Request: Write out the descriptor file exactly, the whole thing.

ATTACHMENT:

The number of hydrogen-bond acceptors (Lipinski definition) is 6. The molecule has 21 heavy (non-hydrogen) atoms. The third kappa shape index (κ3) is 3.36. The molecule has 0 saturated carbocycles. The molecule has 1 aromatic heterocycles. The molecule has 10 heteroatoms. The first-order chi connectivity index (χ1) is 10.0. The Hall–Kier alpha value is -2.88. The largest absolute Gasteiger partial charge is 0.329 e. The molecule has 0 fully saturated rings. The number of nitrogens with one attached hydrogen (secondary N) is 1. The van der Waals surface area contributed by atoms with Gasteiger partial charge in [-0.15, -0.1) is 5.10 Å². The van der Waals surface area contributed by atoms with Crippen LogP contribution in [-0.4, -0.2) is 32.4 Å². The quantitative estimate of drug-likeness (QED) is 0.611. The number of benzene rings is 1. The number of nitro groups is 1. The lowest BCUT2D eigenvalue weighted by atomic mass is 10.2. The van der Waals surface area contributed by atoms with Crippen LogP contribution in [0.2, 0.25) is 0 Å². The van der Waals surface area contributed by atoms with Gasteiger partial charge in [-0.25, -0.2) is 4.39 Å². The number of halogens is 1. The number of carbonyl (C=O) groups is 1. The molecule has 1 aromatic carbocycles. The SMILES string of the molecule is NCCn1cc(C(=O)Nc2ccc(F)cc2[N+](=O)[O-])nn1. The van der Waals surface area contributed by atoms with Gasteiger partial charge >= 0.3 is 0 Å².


The number of hydrogen-bond acceptors (Lipinski definition) is 6. The molecule has 21 heavy (non-hydrogen) atoms. The third kappa shape index (κ3) is 3.36. The molecule has 0 saturated carbocycles. The molecule has 1 aromatic heterocycles. The molecule has 10 heteroatoms. The first-order chi connectivity index (χ1) is 10.0. The Hall–Kier alpha value is -2.88. The largest absolute Gasteiger partial charge is 0.329 e. The molecule has 0 fully saturated rings. The number of nitrogens with one attached hydrogen (secondary N) is 1. The van der Waals surface area contributed by atoms with Gasteiger partial charge in [-0.15, -0.1) is 5.10 Å². The van der Waals surface area contributed by atoms with Crippen LogP contribution in [-0.4, -0.2) is 32.4 Å². The quantitative estimate of drug-likeness (QED) is 0.611. The number of benzene rings is 1. The number of nitro groups is 1. The lowest BCUT2D eigenvalue weighted by atomic mass is 10.2. The van der Waals surface area contributed by atoms with Crippen LogP contribution in [0.2, 0.25) is 0 Å². The van der Waals surface area contributed by atoms with Gasteiger partial charge in [-0.25, -0.2) is 4.39 Å². The number of halogens is 1. The number of carbonyl (C=O) groups is 1. The molecule has 1 aromatic carbocycles. The SMILES string of the molecule is NCCn1cc(C(=O)Nc2ccc(F)cc2[N+](=O)[O-])nn1. The van der Waals surface area contributed by atoms with Gasteiger partial charge >= 0.3 is 0 Å².